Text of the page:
Now before the Court is Peco's motion to sever. In the motion, Peco argues Plaintiffs' claims were fraudulently joined and thus should be severed and tried separately. Plaintiffs responded in opposition, and Peco filed a reply. Upon due consideration of these submissions, in addition to relevant case law and evidence, the Court finds that Peco's motion should be denied.

         II. Conclusions of Law

         To determine whether Plaintiffs' claims were fraudulently misjoined, the Court looks to the Mississippi Rules of Civil Procedure. Cooper v. AIG Claim Servs., Inc., 2009 WL 279101, at *2 (N.D. Miss. Feb. 5, 2009) (“In a removed case, questions of ‘fraudulent misjoinder' are determined by the state's joinder rules.”).[2] The Mississippi Supreme Court has recognized that trial courts maintain “broad discretion in determining when and how claims are tried” under the Mississippi Rules. First Investors Corp. v. Rayner, 738 So.2d 228, 238 (Miss. 1999). Rule 20 is the particular rule at issue in resolving questions of fraudulent misjoinder. Tri-Miss. Servs. Inc. v. Fairley, 2012 WL 5611058, at *3 (S.D.Miss. Nov. 15, 2012) (“To determine if a party has been fraudulently misjoined, the court applies Rule 20 of the Mississippi Rules of Civil Procedure.”).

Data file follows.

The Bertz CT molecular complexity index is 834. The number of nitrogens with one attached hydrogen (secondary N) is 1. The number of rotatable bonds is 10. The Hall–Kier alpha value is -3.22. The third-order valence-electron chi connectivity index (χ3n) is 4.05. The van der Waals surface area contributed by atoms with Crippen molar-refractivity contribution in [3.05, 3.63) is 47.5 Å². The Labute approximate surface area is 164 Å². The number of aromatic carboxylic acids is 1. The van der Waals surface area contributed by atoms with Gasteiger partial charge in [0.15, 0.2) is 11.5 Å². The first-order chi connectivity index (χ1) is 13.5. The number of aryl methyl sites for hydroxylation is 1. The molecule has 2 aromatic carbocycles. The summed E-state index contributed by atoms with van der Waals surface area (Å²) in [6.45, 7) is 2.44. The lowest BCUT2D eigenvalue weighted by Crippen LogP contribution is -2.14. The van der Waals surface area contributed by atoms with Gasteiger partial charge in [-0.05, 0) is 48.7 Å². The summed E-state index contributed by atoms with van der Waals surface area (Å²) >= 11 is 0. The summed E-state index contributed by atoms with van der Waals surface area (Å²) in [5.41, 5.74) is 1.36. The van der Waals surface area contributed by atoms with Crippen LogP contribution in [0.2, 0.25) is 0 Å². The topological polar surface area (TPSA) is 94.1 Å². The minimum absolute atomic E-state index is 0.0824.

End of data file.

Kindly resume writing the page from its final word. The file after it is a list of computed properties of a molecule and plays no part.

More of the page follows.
In pertinent part, Rule 20 provides:

All persons may join in one action as plaintiffs if they assert any right to relief jointly, severally, or in the alternative in respect of or arising out of the same transaction, occurrence, or series of transactions or occurrences, and if any question of law or fact common to all these persons will arise in the action.

         Miss. R. Civ. P. 20(a). Thus, in order for joinder to be proper under Rule 20, two criteria must be satisfied: (1) that the plaintiffs “assert any right to relief jointly, severally, or in the alternative” which “aris[e] out of the same transaction, occurrence, or series of transactions or occurrences”; and (2) that “any question of law or fact common to all these persons will arise in the action.” Id. (emphasis added). The comment to Rule 20 states in part: